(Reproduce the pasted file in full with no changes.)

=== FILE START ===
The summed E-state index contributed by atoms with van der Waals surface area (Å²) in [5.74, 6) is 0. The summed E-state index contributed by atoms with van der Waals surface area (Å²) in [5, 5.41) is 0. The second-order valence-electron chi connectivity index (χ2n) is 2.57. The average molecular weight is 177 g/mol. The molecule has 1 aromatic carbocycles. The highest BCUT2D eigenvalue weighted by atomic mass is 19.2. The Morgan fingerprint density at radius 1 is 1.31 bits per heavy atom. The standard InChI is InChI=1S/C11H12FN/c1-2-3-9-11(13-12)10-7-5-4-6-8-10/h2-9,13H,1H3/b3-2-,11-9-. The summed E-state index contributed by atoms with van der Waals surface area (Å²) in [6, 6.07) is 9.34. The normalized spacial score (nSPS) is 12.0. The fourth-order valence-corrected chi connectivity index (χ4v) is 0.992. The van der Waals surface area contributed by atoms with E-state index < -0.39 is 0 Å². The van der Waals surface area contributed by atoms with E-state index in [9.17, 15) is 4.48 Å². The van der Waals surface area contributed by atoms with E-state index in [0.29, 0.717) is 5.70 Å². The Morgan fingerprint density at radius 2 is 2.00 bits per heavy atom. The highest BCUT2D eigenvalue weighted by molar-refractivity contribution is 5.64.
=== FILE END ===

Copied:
The summed E-state index contributed by atoms with van der Waals surface area (Å²) in [5.74, 6) is 0. The summed E-state index contributed by atoms with van der Waals surface area (Å²) in [5, 5.41) is 0. The second-order valence-electron chi connectivity index (χ2n) is 2.57. The average molecular weight is 177 g/mol. The molecule has 1 aromatic carbocycles. The highest BCUT2D eigenvalue weighted by atomic mass is 19.2. The Morgan fingerprint density at radius 1 is 1.31 bits per heavy atom. The standard InChI is InChI=1S/C11H12FN/c1-2-3-9-11(13-12)10-7-5-4-6-8-10/h2-9,13H,1H3/b3-2-,11-9-. The summed E-state index contributed by atoms with van der Waals surface area (Å²) in [6, 6.07) is 9.34. The normalized spacial score (nSPS) is 12.0. The fourth-order valence-corrected chi connectivity index (χ4v) is 0.992. The van der Waals surface area contributed by atoms with E-state index < -0.39 is 0 Å². The van der Waals surface area contributed by atoms with E-state index in [9.17, 15) is 4.48 Å². The van der Waals surface area contributed by atoms with E-state index in [0.29, 0.717) is 5.70 Å². The Morgan fingerprint density at radius 2 is 2.00 bits per heavy atom. The highest BCUT2D eigenvalue weighted by molar-refractivity contribution is 5.64.